United States District Court, W.D. Virginia, Harrisonburg Division
MARKITA D. NELSON, Plaintiff,
NANCY A. BERRYHILL, Acting Commissioner, Social Security Administration, Defendant.
C. Hoppe United States Magistrate Judge
Markita D. Nelson (“Nelson”) asks this Court to
review the Commissioner of Social Security's
(“Commissioner”) final decision denying her
applications for disability insurance benefits
(“DIB”) and supplemental security income
(“SSI”) under Titles II and XVI of the Social
Security Act (the “Act”), 42 U.S.C. §§
401-434, 1381-1383f. The case is before me by the
parties' consent under 28 U.S.C. § 636(c)(1). Having
considered the administrative record, the parties' briefs
and oral arguments, and the applicable law, I find that the
Commissioner's decision is supported by substantial
Standard of Review
Social Security Act authorizes this Court to review the
Commissioner's final decision that a person is not
entitled to disability benefits. See 42 U.S.C.
§ 405(g); Hines v. Barnhart, 453 F.3d 559, 561
(4th Cir. 2006). The Court's role, however, is limited-it
may not “reweigh conflicting evidence, make credibility
determinations, or substitute [its] judgment” for that
of agency officials. Hancock v. Astrue, 667 F.3d
470, 472 (4th Cir. 2012). Instead, the Court asks only
whether the Administrative Law Judge (“ALJ”)
applied the correct legal standards and whether substantial
evidence supports the ALJ's factual findings. Meyer
v. Astrue, 662 F.3d 700, 704 (4th Cir. 2011).
evidence” means “such relevant evidence as a
reasonable mind might accept as adequate to support a
conclusion.” Richardson v. Perales, 402 U.S.
389, 401 (1971). It is “more than a mere
scintilla” of evidence, id., but not
necessarily “a large or considerable amount of
evidence, ” Pierce v. Underwood, 487 U.S. 552,
565 (1988). Substantial evidence review takes into account
the entire record, and not just the evidence cited by the
ALJ. See Universal Camera Corp. v. NLRB, 340 U.S.
474, 487-89 (1951); Gordon v. Schweiker, 725 F.2d
231, 236 (4th Cir. 1984). Ultimately, this Court must affirm
the ALJ's factual findings if “conflicting evidence
allows reasonable minds to differ as to whether a claimant is
disabled.” Johnson v. Barnhart, 434 F.3d 650,
653 (4th Cir. 2005) (per curiam) (quoting Craig v.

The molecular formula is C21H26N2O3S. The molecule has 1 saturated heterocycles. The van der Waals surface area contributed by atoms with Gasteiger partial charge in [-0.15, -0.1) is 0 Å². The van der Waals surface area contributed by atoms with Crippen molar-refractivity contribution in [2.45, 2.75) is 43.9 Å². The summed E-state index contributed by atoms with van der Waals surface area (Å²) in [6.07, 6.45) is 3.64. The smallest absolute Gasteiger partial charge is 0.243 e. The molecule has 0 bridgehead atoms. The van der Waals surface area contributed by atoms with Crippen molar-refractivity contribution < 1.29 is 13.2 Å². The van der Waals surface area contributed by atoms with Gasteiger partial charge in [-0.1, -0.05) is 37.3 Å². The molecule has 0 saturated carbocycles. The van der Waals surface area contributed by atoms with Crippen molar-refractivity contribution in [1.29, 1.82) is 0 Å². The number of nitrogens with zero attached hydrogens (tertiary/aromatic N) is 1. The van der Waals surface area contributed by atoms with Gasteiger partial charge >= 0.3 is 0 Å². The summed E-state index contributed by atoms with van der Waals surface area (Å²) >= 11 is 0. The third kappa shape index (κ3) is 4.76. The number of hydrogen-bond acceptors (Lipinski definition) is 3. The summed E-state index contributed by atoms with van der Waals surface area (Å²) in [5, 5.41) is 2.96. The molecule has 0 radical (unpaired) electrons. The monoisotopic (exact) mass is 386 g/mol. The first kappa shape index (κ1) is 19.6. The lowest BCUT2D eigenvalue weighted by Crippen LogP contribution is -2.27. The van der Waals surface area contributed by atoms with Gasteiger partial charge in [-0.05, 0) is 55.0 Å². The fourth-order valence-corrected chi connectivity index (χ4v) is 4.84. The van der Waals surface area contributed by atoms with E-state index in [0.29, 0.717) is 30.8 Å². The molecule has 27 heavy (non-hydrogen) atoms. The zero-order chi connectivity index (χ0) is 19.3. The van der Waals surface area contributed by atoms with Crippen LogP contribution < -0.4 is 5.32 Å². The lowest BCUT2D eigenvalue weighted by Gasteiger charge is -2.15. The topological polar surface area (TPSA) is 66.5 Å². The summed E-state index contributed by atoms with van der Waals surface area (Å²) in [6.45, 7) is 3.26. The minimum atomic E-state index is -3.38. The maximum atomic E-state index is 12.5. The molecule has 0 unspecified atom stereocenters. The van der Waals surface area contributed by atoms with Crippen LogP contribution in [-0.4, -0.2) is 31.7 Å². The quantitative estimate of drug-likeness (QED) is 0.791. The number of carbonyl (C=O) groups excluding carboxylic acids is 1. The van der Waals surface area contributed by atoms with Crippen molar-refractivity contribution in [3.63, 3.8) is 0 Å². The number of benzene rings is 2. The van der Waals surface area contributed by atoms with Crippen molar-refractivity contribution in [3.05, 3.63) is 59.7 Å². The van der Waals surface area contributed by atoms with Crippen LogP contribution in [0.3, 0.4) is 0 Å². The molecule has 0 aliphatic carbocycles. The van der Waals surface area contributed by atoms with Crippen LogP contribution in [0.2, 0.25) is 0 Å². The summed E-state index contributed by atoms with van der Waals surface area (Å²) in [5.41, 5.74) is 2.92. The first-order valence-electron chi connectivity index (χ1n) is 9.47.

Chater, 76 F.3d 585, 589 (4th Cir. 1996)). However,
“[a] factual finding by the ALJ is not binding if it
was reached by means of an improper standard or
misapplication of the law.” Coffman v. Bowen,
829 F.2d 514, 517 (4th Cir. 1987).
person is “disabled” if he or she is unable to
engage in “any substantial gainful activity by reason
of any medically determinable physical or mental impairment
which can be expected to result in death or which has lasted
or can be expected to last for a continuous period of not
less than 12 months.” 42 U.S.C. §§
423(d)(1)(A), 1382c(a)(3)(A); 20 C.F.R. §§
404.1505(a), 416.905(a). Social Security ALJs follow a
five-step process to determine whether an applicant is
disabled. The ALJ asks, in sequence, whether the applicant:
(1) is working; (2) has a severe impairment; (3) has an
impairment that meets or equals an impairment listed in the
Act's regulations; (4) can return to his or her past
relevant work based on his or her residual functional
capacity; and, if not (5) whether he or she can perform other
work. See Heckler v. Campbell, 461 U.S. 458, 460-62
(1983); 20 C.F.R. §§ 404.1520(a)(4), 416.920(a)(4).
The applicant bears the burden of proof at steps one through
four. Hancock, 667 F.3d at 472. At step five, the
burden shifts to the agency to prove that the applicant is
not disabled. See id.
filed for DIB and SSI on March 19, 2012, alleging disability
caused by depression, blood clots in her left leg, attention
deficit hyperactive disorder, Human Immunodeficiency Virus
(“HIV”), and bipolar disorder. Administrative
Record (“R.”) 368-69, 376-83, 409, 413, ECF No.
9. She alleged an onset date of October 17, 2010, at which
time she was twenty-seven years old. R. 368, 376, 409.
Disability Determination Services (“DDS”), the
state agency, denied her claims at the initial, R. 124-34,
135-45, and reconsideration stages, R. 155-68, 169-82.
10, 2014, Nelson appeared with counsel at an administrative
hearing before ALJ Brian B. Rippel. R. 83-119. Nelson
testified that she worked fifteen to thirty-five hours per
week as a sandwich maker at Burger King from September 2012
to August 2013. R. 90-91, 99. This job required her to stand
for four to five hours a day, which caused swelling in her
legs and pain. R. 99. She left that job and began working
full-time as a certified nursing assistant
(“CNA”) because she thought it would be easier on
her legs than working at Burger King. Id. Nelson had
one patient, who she assisted in showering, getting up and
down, walking to the bathroom, cooking, and cleaning. R. 101.
In November 2013, Dr. Gray “put [her] off of